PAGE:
A few days before Russian troops invaded Ukraine, Putin justified the decision to make war by claiming that Ukraine did not exist. It was a fake nation, invented by Lenin.


The Washington Post fact-checker Glenn Kessler debunked Putin’s web of lies.

The reality is that Ukrainian culture and language have existed for centuries and a Ukrainian nationalist movement sprang up in the mid-1800s, angering the czars. While parts of what is now Ukraine was part of the Russian empire, the rest of the state was, at various times, under the control of Poland, Lithuania and Austria-Hungary.
Moreover, when Ukrainians were given a choice of remaining with Russia in a 1991 national referendum, 84 percent of eligible voters went to the polls — and more than 90 percent, including many non-Ukrainians, cast ballots for independenc

Putin made the absurd claim that Ukraine posed a threat to Russia because it was developing nuclear weapons.

The fact is that Ukraine gave up its nuclear weapons in 1994 in exchange for recognition of its sovereignty. Russia signed the agreement, called the Budapest Memorandum.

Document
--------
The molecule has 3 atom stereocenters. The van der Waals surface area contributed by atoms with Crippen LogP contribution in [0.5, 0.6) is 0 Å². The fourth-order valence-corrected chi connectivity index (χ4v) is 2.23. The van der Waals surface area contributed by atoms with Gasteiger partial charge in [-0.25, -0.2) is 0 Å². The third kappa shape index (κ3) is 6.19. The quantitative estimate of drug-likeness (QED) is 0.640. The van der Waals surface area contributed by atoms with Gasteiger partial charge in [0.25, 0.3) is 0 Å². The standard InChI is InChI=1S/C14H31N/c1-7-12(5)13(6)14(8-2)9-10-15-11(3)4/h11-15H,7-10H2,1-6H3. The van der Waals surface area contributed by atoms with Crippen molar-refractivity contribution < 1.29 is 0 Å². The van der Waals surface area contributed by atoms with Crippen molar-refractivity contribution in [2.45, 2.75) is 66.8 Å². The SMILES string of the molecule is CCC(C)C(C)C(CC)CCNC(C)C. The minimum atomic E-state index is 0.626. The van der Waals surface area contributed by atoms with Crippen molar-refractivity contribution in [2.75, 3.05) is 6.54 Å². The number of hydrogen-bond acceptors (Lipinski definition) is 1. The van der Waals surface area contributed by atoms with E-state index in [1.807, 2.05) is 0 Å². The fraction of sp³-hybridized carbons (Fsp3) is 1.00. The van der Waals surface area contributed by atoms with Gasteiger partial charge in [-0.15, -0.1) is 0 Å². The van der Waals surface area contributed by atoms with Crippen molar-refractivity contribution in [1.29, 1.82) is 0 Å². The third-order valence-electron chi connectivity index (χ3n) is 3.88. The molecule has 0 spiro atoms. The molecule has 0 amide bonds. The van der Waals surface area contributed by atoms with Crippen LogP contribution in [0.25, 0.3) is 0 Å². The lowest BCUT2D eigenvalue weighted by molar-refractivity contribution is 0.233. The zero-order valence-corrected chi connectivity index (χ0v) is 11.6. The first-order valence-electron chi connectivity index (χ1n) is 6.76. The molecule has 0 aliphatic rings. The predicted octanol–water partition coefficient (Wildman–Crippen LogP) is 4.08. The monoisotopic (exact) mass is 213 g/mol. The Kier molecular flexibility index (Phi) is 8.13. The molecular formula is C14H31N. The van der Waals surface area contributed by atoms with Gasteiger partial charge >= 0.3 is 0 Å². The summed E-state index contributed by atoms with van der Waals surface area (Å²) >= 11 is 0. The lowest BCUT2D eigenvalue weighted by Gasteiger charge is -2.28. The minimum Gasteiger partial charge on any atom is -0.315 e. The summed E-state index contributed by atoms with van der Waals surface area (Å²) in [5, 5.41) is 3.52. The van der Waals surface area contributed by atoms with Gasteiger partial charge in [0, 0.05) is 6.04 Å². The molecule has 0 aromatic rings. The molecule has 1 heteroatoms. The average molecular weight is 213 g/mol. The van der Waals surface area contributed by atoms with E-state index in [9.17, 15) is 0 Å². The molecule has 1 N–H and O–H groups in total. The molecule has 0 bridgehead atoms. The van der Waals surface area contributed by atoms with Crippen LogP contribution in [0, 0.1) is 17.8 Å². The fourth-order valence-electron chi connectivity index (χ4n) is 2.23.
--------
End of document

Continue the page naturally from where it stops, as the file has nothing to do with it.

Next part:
Kessler writes:

This is sheer fantasy. There is no evidence that Ukraine wants to develop nuclear weapons — or that it even has the capacity to do so, given the ruined state of the economy.

There was a cache of more than 1,000 strategic nuclear weapons on Ukraine’s soil when the Soviet Union dissolved in 1991. That made Ukraine instantly the world’s third biggest nuclear power, with more weapons than Britain, France and China combined. But the country gave up the stockpile for what seemed like a good deal at the time. In the 1994 Budapest Memorandum on Security Assurances, Russia, along with the United States and Britain, agreed to “refrain from the threat or use of force against the territorial integrity or political independence of Ukraine” in exchange for Ukraine’s joining the nuclear Non-Proliferation Treaty.

Now that Russia has essentially ripped up the Budapest Memorandum, some Ukrainians have wondered whether it was a bad bargain. “Ukraine has received security guarantees for abandoning the world’s third nuclear capability,” Ukrainian President Volodymyr Zelensky said in a speech this month at the Munich Security Conference. “We don’t have that weapon. We also have no security.”